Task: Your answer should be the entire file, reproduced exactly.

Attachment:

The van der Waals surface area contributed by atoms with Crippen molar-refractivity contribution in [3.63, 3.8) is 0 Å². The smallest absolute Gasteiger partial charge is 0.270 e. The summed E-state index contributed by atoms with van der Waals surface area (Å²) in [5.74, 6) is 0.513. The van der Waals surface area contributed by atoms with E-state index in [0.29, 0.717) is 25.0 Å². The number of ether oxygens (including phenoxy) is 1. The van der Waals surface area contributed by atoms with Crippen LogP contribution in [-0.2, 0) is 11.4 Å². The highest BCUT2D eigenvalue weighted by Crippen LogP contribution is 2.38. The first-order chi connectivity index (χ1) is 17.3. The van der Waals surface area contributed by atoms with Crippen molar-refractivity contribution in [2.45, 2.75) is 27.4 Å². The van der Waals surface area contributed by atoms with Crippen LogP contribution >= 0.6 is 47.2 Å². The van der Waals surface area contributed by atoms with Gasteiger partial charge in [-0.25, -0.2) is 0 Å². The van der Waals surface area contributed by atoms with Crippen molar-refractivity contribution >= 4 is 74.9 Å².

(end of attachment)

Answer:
The van der Waals surface area contributed by atoms with Crippen molar-refractivity contribution in [3.63, 3.8) is 0 Å². The smallest absolute Gasteiger partial charge is 0.270 e. The summed E-state index contributed by atoms with van der Waals surface area (Å²) in [5.74, 6) is 0.513. The van der Waals surface area contributed by atoms with E-state index in [0.29, 0.717) is 25.0 Å². The number of ether oxygens (including phenoxy) is 1. The van der Waals surface area contributed by atoms with Crippen LogP contribution in [-0.2, 0) is 11.4 Å². The highest BCUT2D eigenvalue weighted by Crippen LogP contribution is 2.38. The first-order chi connectivity index (χ1) is 17.3. The van der Waals surface area contributed by atoms with Crippen molar-refractivity contribution in [2.45, 2.75) is 27.4 Å². The van der Waals surface area contributed by atoms with Crippen LogP contribution >= 0.6 is 47.2 Å². The van der Waals surface area contributed by atoms with Gasteiger partial charge in [-0.25, -0.2) is 0 Å². The van der Waals surface area contributed by atoms with Crippen molar-refractivity contribution >= 4 is 74.9 Å².